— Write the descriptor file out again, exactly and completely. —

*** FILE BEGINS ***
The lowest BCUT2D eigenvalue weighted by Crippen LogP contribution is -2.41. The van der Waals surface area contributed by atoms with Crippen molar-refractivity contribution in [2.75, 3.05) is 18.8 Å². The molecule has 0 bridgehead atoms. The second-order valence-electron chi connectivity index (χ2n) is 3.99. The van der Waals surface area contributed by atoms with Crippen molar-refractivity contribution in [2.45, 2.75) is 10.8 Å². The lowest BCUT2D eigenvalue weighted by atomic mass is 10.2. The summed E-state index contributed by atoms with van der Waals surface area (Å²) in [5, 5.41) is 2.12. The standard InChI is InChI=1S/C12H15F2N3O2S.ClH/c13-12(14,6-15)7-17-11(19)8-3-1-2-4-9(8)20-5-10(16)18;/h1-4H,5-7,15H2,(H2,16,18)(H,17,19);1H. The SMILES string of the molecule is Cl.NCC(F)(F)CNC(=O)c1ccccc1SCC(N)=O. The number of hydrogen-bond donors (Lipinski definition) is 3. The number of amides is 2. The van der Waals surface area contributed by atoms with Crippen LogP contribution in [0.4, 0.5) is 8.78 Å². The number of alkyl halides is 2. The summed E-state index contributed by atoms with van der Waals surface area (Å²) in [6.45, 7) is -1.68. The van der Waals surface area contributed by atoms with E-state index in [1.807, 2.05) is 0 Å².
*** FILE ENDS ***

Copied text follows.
The lowest BCUT2D eigenvalue weighted by Crippen LogP contribution is -2.41. The van der Waals surface area contributed by atoms with Crippen molar-refractivity contribution in [2.75, 3.05) is 18.8 Å². The molecule has 0 bridgehead atoms. The second-order valence-electron chi connectivity index (χ2n) is 3.99. The van der Waals surface area contributed by atoms with Crippen molar-refractivity contribution in [2.45, 2.75) is 10.8 Å². The lowest BCUT2D eigenvalue weighted by atomic mass is 10.2. The summed E-state index contributed by atoms with van der Waals surface area (Å²) in [5, 5.41) is 2.12. The standard InChI is InChI=1S/C12H15F2N3O2S.ClH/c13-12(14,6-15)7-17-11(19)8-3-1-2-4-9(8)20-5-10(16)18;/h1-4H,5-7,15H2,(H2,16,18)(H,17,19);1H. The SMILES string of the molecule is Cl.NCC(F)(F)CNC(=O)c1ccccc1SCC(N)=O. The number of hydrogen-bond donors (Lipinski definition) is 3. The number of amides is 2. The van der Waals surface area contributed by atoms with Crippen LogP contribution in [0.4, 0.5) is 8.78 Å². The number of alkyl halides is 2. The summed E-state index contributed by atoms with van der Waals surface area (Å²) in [6.45, 7) is -1.68. The van der Waals surface area contributed by atoms with E-state index in [1.807, 2.05) is 0 Å².